The announcement was “quite shocking” for committee members, Baker tells Holyrood, as was the “significant” amount of jobs involved, and there is a “need to work together” to find a way forward. “A lot has happened since 2007 in terms of politics, and that has changed the parliament,” she reflects. “In the first session I was here, the SNP had a very slim majority. I do feel there was more cross-party working because there had to be, but that lessened. I don’t think that has been good for the parliament in some ways. You go through the heat of an election, which is an oppositional phase, fighting for votes, but once you’re in here you do have a responsibility to work cooperatively as much as possible.”

There are, she says, “huge economic challenges for Scotland and for the rest of the UK”. “It’s difficult financial times. What the committee has often tried to do is look to where there’s potential for growth and what government needs to do to ensure investment continues in these difficult times. 

“We recognise that there are difficult decisions to be made. We need to put investment where we are going to create jobs and opportunities. Skills is a big part of that – it’s been an ongoing issue as long as I’ve been elected.” 

From issues around the apprenticeship levy to earnings levels, Scotland’s challenges, particularly with regards to gaps in the workforce, are “not just down to Brexit”, she says, though she opposes the stance the UK Government has taken over the rights of foreign nationals to live and work in the UK. Baker favours a “more flexible approach” to immigration and says our ageing population means there is a “really difficult demographic challenge” that must be faced. “With Brexit, I find it astonishing that a UK Conservative government could do so much that damages the economy,” she says. “We do need to change the government. Labour will introduce a different system.”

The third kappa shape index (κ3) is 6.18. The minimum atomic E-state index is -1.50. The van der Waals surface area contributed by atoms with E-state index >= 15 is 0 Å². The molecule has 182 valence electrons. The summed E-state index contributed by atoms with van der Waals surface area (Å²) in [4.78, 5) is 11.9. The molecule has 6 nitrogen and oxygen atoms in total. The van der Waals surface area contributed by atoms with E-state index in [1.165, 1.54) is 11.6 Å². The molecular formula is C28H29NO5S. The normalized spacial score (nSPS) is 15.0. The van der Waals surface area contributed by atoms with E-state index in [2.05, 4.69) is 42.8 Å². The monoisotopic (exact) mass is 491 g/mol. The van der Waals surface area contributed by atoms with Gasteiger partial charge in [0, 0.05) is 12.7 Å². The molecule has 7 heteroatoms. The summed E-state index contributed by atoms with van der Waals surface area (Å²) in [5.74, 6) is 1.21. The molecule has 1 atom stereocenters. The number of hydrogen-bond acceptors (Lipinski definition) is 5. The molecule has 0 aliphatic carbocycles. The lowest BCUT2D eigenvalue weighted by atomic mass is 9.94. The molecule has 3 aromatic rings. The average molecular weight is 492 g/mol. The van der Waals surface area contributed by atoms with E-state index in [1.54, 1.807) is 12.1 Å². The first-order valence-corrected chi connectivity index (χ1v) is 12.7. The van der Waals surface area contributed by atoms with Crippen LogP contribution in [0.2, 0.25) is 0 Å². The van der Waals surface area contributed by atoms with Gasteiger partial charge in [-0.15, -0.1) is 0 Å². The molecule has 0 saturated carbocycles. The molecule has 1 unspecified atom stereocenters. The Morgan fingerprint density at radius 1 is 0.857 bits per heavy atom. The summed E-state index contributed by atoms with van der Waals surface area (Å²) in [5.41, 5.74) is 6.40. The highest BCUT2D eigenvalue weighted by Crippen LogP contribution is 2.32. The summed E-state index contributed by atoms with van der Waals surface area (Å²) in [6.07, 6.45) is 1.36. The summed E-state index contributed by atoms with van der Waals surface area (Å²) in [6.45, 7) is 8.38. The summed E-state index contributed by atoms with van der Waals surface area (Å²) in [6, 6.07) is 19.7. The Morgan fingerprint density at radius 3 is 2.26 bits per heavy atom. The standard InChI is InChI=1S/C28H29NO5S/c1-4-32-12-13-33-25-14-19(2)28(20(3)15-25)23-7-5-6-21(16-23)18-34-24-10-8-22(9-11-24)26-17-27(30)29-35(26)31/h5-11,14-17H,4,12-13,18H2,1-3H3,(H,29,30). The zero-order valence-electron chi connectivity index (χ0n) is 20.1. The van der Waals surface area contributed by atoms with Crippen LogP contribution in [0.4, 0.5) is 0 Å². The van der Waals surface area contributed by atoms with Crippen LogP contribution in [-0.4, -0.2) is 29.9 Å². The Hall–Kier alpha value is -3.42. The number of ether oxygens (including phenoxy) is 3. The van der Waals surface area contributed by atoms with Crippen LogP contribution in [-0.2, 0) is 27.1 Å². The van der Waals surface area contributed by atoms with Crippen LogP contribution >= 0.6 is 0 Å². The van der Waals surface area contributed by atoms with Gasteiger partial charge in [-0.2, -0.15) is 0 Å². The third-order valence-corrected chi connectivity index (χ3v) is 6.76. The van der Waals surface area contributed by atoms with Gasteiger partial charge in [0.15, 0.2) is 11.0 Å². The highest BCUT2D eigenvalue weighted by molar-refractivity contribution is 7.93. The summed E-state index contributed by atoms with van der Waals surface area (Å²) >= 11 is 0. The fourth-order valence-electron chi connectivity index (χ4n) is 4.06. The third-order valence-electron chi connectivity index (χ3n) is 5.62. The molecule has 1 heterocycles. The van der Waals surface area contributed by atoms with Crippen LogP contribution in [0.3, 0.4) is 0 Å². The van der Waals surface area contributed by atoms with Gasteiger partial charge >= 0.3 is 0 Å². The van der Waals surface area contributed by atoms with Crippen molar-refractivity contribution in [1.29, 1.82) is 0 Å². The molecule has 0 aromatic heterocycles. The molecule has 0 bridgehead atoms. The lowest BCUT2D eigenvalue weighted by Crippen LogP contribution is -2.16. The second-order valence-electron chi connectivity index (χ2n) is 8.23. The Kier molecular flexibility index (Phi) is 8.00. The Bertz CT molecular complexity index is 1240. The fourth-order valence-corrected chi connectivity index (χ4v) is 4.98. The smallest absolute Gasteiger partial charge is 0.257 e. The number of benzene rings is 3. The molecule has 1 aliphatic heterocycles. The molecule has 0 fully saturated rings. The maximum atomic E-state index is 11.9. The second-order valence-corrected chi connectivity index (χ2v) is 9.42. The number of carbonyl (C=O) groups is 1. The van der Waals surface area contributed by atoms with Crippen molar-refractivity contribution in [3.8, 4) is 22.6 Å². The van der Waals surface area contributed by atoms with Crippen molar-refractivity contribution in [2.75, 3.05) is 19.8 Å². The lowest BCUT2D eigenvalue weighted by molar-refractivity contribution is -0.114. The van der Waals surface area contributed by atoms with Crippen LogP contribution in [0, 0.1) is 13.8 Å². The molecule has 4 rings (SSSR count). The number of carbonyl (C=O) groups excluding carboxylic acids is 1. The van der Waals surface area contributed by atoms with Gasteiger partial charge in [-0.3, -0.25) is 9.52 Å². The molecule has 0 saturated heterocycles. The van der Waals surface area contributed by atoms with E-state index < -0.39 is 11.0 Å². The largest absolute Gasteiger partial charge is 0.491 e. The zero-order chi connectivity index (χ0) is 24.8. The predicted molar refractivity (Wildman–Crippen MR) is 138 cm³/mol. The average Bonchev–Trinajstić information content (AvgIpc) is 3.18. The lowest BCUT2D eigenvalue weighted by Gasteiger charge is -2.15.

‘Labour will’ – Baker speaks with the certainty of someone confident of winning the next general election. Rishi Sunak has put paid to speculation of a May contest, saying his “working assumption” is for ballot boxes to open in the latter half of the year. Sarwar has called 2024 the UK’s “year of change” and urged independence voters to back his party to “get rid” of the Tory government. That’s after a series of polls recorded Labour support at around 30 per cent. “I think we have to be optimistic,” Baker says.

“The polling would suggest we are in a good position. I think we are in a strong position and day by day we hear the next scandal coming from the current Tory government.” 

Baker points to revelations about PPE supply during the pandemic, and headlines about the contract awarded to a group led by the husband of former Conservative peer Michelle Mone, as examples. PPE Medro was awarded contracts worth more than £200m for the supply of gowns and facemasks through the government’s controversial ‘VIP lane’ for procurement. Mone, who was elevated to the Lords by David Cameron before losing the Conservative whip over the row, has admitted that she lied when denying links to the firm and that her family is in line to benefit from the £60m in profits, which has been placed into a trust by her husband.

“Every day there’s some other scandal,” Baker says of the UK Government. “The UK Covid Inquiry is exposing some of this, but it’s morally bankrupt and we need rid of them.”